Adam Smith recognized this when he described the output of a pin factory:

“One man draws out the wire, another straights it, a third cuts it, a fourth points it, a fifth grinds it at the top for receiving the head…They could make among them upwards of 48,000 pins a day…But, if they had all wrought separately and independently…they certainly could not, each of them, make twenty”.

As industrialization spread and the amount and range of material goods that could be produced increased, one might be forgiven for thinking that hours spent in wage labour would go into dramatic decline, freeing up people to do work of other kinds. And, for a while, it seemed like that would happen. In the 1930s, John Maynard Keynes predicted that our ability to mass manufacture material goods would become so efficient, the average working week would be 15 hours by the end of the century. In The Overworked American, Schor quoted one postwar expert who predicted to a Senate subcommittee that by the 1990s:

“We could have either a 22-hour week, a 6 month work-year, or a standard retirement age of 38”.

We are now well into the 21st century and the 40 hour work week shows no sign of stepping aside and letting an era of abundant leisure take over. In fact, from the 90s to the start of the new century over 25 million Americans in white-collar jobs were working 49-59 hours per week while another 11 million put in over 60 hours per week. This overwork did not seem to bother the corporations. The car manufacturer, Lexus, ran adverts with slogans such as “sure, we take vacations. They’re called lunch breaks” and “We don’t have a company softball team. It would lower productivity by .56%”.
In part three we shall investigate the phenomenon of ‘overwork’ and argue its existence demonstrates another contrast between ‘jobs’ and ‘work’.

Posted on June 18, 2016 by Extropia DaSilva
Original publication



Overwork is something that does not exist in nature. When wage labour is described as a form of slavery people sometimes object by pointing out that working is simply an unavoidable fact of life. Even if nobody had a boss telling them what to do, nature herself would demand that we labour to secure the necessities of life. A glance at all the activity going on with wildlife- herbivores foraging, carnivores hunting, birds building nests, bees making honey and so on and so forth- lends weight to the argument that a living has to be earned.

But nature differs from something like capitalism or socialism in that it demands only that you do the bare minimum required to sustain your lifestyle. To illustrate what I mean, imagine that there are these bears that need to catch five salmon per day. Now, depending on how bountiful salmon are in their habitat, the bears may have to work hard to obtain their daily quota. Let’s face it, some environments are harsh and it is a challenge to make a living in such places. But let’s imagine that these lucky bears live by a river teeming with salmon, and that it takes ten or so minutes for each bear to catch its daily quota. Just ten or so minutes of work a day (perhaps less if they are really proficient at catching fish) and the bears are done. No need to ‘look busy’, nature is not concerned about about you maintaining an illusion of working once your actual work is done. The bears are free to spend the rest of their time on other pursuits.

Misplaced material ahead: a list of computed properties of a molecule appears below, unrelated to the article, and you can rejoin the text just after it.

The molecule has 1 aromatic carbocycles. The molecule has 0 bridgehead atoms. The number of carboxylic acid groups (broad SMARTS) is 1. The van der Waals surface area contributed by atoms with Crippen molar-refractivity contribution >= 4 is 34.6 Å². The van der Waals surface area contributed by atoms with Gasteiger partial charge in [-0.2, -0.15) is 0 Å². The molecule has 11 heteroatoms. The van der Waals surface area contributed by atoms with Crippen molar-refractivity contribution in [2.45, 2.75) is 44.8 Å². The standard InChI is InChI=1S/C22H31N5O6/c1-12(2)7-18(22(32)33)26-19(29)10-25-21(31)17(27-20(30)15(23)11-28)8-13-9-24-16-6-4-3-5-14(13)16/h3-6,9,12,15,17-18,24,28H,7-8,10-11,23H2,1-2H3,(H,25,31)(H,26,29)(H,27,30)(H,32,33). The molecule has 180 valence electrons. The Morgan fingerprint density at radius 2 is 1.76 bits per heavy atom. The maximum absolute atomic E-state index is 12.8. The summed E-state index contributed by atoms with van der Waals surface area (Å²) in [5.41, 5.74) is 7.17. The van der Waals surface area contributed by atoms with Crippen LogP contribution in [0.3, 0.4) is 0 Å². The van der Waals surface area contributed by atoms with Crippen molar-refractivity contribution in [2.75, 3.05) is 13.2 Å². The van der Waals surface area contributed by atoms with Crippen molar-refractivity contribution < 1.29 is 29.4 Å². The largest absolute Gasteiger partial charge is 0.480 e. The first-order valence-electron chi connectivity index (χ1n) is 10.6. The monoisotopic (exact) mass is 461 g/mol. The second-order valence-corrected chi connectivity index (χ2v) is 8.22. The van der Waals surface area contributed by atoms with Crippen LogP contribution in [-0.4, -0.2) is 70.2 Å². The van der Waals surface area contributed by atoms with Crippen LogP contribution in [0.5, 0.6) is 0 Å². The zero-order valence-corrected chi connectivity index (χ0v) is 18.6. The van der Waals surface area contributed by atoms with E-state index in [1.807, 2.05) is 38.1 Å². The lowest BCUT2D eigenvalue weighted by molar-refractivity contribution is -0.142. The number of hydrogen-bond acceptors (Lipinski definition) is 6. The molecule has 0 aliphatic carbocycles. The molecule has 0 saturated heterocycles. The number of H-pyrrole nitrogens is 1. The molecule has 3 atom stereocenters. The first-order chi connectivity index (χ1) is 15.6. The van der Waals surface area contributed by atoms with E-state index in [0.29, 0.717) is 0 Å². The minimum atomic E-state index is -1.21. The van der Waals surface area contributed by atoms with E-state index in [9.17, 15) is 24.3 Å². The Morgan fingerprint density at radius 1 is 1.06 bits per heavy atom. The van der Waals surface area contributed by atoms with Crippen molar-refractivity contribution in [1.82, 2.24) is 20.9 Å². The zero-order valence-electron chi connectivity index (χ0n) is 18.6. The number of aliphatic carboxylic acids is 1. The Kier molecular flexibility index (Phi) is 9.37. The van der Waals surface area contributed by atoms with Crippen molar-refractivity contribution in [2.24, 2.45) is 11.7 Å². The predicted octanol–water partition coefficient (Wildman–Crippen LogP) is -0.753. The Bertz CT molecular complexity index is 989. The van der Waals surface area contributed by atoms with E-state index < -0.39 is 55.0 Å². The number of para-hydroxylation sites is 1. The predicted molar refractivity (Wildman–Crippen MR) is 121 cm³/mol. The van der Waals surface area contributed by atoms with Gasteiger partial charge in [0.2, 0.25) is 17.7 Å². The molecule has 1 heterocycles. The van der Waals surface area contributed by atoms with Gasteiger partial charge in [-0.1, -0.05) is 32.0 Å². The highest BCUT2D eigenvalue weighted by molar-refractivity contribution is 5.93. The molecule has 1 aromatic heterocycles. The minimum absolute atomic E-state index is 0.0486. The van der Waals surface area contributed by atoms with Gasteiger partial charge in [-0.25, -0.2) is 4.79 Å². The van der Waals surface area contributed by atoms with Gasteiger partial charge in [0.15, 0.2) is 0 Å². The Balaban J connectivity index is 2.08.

In case this all sounds like a fairytale, I would point out a remark made by Hans Moravec:

“In a good climate and location, the hunter-gatherers’ lot can be pleasant indeed. An afternoon’s outing picking berries or catching fish- what we civilized types would recognize as a recreational weekend- provides life’s needs for several days. The rest of the time can be spent with children, socializing, or simply resting”.

Again, I am not saying that life in a state of nature is always this easy, but the point is that whether securing the bare necessities of life is easy or hard, nature requires only that you do the bare minimum needed to sustain your lifestyle. No more.



Now let’s return to those bears. Imagine that a couple of more bears arrive, announcing that the river and everything in it is no longer the common heritage of all bears but is instead the private property of just these two. Furthermore, no other bear will receive so much as a mouthful of food unless they each bring those- let’s call them ‘boss bears’- a thousand fish per day. Remember, that each bear previously needed to catch only five fish each per day in order to maintain their lifestyle. Now, thanks to the demands of these boss bears, they all have to do a hell of a lot more labouring just to survive and the vast bulk of the profit earned from this work goes not to them, but to the boss bears.